A new culprit has emerged as a major source of the nation's long-term unemployment crisis: the jobless themselves.

If they had the right skills, the thinking goes, they would be able to claim millions of jobs that are otherwise going unfilled.

Intuitively, the existence of a "skills gap" seems plausible and perhaps even obvious. Who doesn't know a carpenter or laborer who lost his job when the housing market collapsed? And we have read the stories about assembly lines now manned by robots instead of men or women.

But in this case, the numbers don't back up the anecdotes. America's economy isn't suffering from the creation of too many high-skilled jobs. It's creating too few jobs, period.

This notion of a mismatch between the skills employers need and the ones workers have comes up during most periods of growing unemployment. It was prevalent in the 1980s, when carmakers, steel mills and other traditional manufacturers shed thousands of jobs. It was championed by President Bill Clinton during the recession of the early 1990s, not long before the U.S. economy raced off to full employment.

So it was hardly surprising that the skills gap emerged as the overriding theme at Gov. Mark Dayton's jobs summit last month. A survey of more than 400 manufacturers, released the day before the conference, helped set the table, with more than 40 percent claiming they had jobs that were going unfilled because of a lack of qualified workers. Some of the most dire shortages were claimed by manufacturers in southwestern Minnesota.

I was puzzled because job seekers tend to be highly rational. They will move to North Dakota and endure separation from their family for the opportunity to earn a good wage. So why not move to Pipestone instead?

The answer to that question appeared deeper in the survey: Southwestern Minnesota has the lowest average manufacturing pay in the state: $781 a week. That's 39 percent below the state average, and not even two-thirds the average wage paid in the Twin Cities area.

Still, the complaint about manufacturing worker shortcomings was so persistent during the conference that it prompted State Education Commissioner Brenda Cassellius to observe that parents and educators should think about steering young people into careers in welding, machining and other vocations instead of college.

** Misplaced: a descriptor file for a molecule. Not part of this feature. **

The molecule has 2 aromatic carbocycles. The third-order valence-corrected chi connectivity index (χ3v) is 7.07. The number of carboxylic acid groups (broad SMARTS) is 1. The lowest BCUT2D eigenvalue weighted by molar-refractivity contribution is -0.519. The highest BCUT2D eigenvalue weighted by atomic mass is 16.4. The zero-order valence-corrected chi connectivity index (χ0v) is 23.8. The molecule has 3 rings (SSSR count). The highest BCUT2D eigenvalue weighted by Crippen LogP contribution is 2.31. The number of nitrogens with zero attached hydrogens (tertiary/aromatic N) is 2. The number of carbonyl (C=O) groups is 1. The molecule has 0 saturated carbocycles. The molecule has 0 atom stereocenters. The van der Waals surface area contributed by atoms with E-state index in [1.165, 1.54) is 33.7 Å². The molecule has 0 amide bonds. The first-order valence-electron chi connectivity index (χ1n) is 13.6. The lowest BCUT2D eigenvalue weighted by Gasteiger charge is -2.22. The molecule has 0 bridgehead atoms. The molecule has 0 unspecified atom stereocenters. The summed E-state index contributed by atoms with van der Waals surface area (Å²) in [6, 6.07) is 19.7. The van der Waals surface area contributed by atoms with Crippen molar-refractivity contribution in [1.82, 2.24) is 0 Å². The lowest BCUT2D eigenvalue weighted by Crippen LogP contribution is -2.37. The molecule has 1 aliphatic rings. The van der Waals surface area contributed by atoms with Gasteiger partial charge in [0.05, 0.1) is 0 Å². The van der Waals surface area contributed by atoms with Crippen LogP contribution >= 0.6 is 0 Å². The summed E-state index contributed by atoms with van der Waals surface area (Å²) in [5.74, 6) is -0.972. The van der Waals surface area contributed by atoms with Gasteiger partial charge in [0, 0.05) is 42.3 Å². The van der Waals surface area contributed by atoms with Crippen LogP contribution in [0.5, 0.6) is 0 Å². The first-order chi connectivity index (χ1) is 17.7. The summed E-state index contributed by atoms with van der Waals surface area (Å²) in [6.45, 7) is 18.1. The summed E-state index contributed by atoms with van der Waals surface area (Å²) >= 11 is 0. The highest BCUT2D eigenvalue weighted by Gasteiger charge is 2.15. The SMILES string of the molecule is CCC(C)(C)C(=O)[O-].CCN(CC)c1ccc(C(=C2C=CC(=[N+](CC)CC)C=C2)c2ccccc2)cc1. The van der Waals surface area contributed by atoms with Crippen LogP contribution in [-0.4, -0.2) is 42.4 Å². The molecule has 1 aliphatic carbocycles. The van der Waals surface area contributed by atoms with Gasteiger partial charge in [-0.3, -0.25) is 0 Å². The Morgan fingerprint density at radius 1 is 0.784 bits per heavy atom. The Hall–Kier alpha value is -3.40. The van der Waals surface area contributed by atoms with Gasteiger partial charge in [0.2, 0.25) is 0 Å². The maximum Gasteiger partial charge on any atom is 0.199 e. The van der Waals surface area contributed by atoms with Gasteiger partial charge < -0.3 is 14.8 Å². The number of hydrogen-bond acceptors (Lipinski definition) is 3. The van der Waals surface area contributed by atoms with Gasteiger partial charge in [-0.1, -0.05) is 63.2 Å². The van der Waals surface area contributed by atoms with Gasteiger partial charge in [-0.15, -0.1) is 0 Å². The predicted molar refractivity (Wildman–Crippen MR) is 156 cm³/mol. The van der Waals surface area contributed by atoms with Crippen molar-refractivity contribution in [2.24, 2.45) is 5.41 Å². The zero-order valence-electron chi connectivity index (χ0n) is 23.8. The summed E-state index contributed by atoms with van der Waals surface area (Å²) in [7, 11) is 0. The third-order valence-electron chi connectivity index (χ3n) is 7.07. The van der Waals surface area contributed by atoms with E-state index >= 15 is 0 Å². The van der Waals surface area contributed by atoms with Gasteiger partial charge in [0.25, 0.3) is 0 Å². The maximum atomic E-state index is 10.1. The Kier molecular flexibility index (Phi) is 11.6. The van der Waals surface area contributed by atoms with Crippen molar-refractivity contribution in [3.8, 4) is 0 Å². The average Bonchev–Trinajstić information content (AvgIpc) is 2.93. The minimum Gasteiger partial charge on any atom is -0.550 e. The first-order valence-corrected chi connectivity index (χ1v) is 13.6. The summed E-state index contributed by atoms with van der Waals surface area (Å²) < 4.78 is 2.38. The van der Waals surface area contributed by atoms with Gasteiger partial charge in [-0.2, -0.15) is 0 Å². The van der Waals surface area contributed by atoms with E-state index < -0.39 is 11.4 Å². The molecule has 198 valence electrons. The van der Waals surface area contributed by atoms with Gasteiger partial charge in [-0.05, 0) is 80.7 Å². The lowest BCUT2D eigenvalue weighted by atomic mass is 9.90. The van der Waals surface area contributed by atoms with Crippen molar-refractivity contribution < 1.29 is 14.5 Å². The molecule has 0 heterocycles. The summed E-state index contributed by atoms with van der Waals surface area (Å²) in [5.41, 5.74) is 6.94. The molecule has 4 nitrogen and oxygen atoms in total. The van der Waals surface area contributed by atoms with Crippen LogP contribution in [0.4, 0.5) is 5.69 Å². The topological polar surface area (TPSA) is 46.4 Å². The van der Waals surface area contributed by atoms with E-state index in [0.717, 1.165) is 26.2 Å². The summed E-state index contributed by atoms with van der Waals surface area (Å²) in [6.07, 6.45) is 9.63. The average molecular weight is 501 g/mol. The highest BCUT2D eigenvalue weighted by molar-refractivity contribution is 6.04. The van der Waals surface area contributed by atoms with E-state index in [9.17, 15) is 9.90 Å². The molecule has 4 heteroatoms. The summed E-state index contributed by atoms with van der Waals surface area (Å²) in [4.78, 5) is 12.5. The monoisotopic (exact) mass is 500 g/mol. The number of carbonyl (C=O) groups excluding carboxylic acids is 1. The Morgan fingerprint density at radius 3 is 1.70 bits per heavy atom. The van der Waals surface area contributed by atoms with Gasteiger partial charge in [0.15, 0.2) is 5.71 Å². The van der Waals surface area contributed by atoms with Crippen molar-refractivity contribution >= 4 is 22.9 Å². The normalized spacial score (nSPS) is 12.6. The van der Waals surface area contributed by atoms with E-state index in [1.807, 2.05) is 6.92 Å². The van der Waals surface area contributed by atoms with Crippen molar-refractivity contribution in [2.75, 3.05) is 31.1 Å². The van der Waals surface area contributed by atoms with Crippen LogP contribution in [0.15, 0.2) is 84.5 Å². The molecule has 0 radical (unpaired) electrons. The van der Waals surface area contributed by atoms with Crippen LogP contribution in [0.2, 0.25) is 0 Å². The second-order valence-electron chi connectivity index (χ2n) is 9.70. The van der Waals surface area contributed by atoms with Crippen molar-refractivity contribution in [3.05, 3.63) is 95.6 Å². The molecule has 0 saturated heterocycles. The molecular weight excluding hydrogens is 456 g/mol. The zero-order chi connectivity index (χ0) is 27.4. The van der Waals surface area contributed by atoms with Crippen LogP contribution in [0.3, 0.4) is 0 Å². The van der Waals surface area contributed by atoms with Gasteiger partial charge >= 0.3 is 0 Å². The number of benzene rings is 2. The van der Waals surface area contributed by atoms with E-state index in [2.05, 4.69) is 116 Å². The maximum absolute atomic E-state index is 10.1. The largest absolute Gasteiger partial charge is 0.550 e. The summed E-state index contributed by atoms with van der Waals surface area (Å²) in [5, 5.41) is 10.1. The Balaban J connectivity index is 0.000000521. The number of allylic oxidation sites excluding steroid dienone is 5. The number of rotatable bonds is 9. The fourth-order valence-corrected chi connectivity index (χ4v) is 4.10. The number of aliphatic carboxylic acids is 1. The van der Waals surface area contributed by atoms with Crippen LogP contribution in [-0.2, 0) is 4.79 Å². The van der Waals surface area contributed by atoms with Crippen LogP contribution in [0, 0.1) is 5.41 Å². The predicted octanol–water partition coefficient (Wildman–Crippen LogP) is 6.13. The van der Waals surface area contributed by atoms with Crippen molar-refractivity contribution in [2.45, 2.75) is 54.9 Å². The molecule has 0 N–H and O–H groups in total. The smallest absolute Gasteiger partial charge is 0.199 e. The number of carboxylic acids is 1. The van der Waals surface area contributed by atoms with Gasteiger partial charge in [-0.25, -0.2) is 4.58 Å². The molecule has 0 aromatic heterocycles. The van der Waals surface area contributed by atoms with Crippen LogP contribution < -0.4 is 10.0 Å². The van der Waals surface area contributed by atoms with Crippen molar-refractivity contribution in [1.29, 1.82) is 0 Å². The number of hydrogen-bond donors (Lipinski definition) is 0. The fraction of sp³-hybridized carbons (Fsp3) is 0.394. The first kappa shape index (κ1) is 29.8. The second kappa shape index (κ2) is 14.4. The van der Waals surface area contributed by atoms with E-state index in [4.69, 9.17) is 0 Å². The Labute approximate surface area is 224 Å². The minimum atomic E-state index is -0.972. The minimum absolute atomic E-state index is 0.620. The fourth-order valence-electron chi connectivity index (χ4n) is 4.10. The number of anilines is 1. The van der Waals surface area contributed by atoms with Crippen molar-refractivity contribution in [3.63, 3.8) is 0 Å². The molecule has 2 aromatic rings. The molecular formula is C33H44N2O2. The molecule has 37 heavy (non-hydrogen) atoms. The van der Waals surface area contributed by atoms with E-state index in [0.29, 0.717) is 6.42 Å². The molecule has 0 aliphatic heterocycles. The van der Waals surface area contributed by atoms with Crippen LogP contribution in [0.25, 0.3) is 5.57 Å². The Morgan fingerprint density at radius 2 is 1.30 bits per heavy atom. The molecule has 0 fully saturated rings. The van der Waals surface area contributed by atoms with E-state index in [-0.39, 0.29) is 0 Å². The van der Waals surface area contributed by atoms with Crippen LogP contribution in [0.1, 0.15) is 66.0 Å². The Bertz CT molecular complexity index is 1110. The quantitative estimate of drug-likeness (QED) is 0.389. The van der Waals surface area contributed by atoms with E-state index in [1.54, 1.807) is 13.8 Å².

"We need to start talking to our kids about these other jobs," Cassellius told the Star Tribune.

Hold on there, madam secretary. Minnesota has lost about 100,000 manufacturing jobs in the past decade. Nationally, the manufacturing sector has the second-highest number of workers who have been jobless for a year or more. That doesn't sound like a promising career track.

John Clay, a labor analyst with the Jobs Now Coalition in St. Paul, offers an even deeper reality check. In the second quarter of 2011, there were only 3,474 openings in all production occupations in Minnesota, at a median wage of $11.50 an hour. The highest-paying jobs offered a median wage of $20 an hour. There were 27 of them. The highest number of openings, 767, were for metal and plastic workers at a median wage of $15 an hour.

Minnesota had 210,000 job seekers statewide during that same period. It's hard to imagine that none of them was qualified for those 3,474 jobs. It's far more likely that companies were unwilling or unable to pay enough to fill those jobs, or unwilling to invest in training their current workers to fill those jobs. Indeed, according to the state survey, manufacturers in Minnesota are spending less than the recommended benchmark, 3 percent of total payroll, on training.

Economics 101 also tells us that wages should be rising if demand for particular skills exceeds supply. In Minnesota, just the opposite has occurred. The median wage for all job openings dropped from $10.80 an hour in the fourth quarter of 2010 to $10 an hour in the second quarter of 2011.

The belief in a skills gap is not peculiar to Americans. In 2000, the Canadian province of British Columbia hired a team of U.S. researchers to explore the widespread assumption that there was a growing gap between academic abilities of students leaving high school and skills that employers needed.

They concluded that the problem was that Canada was not creating enough jobs that took advantage of the skills graduates possessed.

"The major job growth in areas in Canada and other industrialized countries appeared to be in low-salaried, low-skill service occupations in the hospitality, food service and retail sectors," said the study's authors, Emery Hyslop-Margison and Benjamin Welsh.

I don't want to entirely dismiss the threat that a skills gap can pose to a regional economy. Low high school graduation rates and a worsening achievement gap between students of color and white students are alarming trends that threaten the long-term vitality of any region.

But that's not the chief issue in our economy today. Minnesota has 108,000 fewer people working than it did three years ago. There are job openings, but here's what they look like through the first six months of 2011, according to Clay's analysis of state and federal labor data:

•49,000 Minnesotans with a high school diploma were out of work, but there were only 16,708 job openings statewide that required a high school diploma or GED.

•91,000 Minnesotans with postsecondary education were looking for work, but there were only 23,000 job openings requiring some level of postsecondary education.

Minnesota's problem is not a skills gap. It's a jobs gap.

ericw@startribune.com • 612-673-1736